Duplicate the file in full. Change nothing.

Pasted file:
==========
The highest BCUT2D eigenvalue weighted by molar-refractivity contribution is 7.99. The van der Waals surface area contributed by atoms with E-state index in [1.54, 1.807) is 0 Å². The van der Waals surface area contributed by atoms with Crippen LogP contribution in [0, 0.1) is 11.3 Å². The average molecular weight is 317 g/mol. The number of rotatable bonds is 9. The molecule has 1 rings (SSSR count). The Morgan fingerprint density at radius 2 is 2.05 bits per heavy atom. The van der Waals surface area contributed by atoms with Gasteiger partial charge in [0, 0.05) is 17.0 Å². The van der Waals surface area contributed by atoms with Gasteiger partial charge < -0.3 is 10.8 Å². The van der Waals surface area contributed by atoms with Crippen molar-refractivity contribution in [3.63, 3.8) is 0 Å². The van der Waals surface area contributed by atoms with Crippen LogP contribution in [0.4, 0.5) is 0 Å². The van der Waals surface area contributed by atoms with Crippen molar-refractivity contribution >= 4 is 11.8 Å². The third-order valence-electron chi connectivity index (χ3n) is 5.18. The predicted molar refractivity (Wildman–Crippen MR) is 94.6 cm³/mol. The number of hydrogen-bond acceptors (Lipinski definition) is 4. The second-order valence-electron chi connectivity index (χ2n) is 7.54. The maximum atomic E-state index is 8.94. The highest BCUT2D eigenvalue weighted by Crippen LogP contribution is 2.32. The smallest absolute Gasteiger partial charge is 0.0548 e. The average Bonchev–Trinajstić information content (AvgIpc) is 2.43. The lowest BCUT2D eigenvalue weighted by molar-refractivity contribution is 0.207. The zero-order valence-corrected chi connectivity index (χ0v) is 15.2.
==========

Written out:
The highest BCUT2D eigenvalue weighted by molar-refractivity contribution is 7.99. The van der Waals surface area contributed by atoms with E-state index in [1.54, 1.807) is 0 Å². The van der Waals surface area contributed by atoms with Crippen LogP contribution in [0, 0.1) is 11.3 Å². The average molecular weight is 317 g/mol. The number of rotatable bonds is 9. The molecule has 1 rings (SSSR count). The Morgan fingerprint density at radius 2 is 2.05 bits per heavy atom. The van der Waals surface area contributed by atoms with Gasteiger partial charge in [0, 0.05) is 17.0 Å². The van der Waals surface area contributed by atoms with Gasteiger partial charge < -0.3 is 10.8 Å². The van der Waals surface area contributed by atoms with Crippen molar-refractivity contribution in [3.63, 3.8) is 0 Å². The van der Waals surface area contributed by atoms with Crippen LogP contribution in [0.4, 0.5) is 0 Å². The van der Waals surface area contributed by atoms with Crippen molar-refractivity contribution >= 4 is 11.8 Å². The third-order valence-electron chi connectivity index (χ3n) is 5.18. The predicted molar refractivity (Wildman–Crippen MR) is 94.6 cm³/mol. The number of hydrogen-bond acceptors (Lipinski definition) is 4. The second-order valence-electron chi connectivity index (χ2n) is 7.54. The maximum atomic E-state index is 8.94. The highest BCUT2D eigenvalue weighted by Crippen LogP contribution is 2.32. The smallest absolute Gasteiger partial charge is 0.0548 e. The average Bonchev–Trinajstić information content (AvgIpc) is 2.43. The lowest BCUT2D eigenvalue weighted by molar-refractivity contribution is 0.207. The zero-order valence-corrected chi connectivity index (χ0v) is 15.2.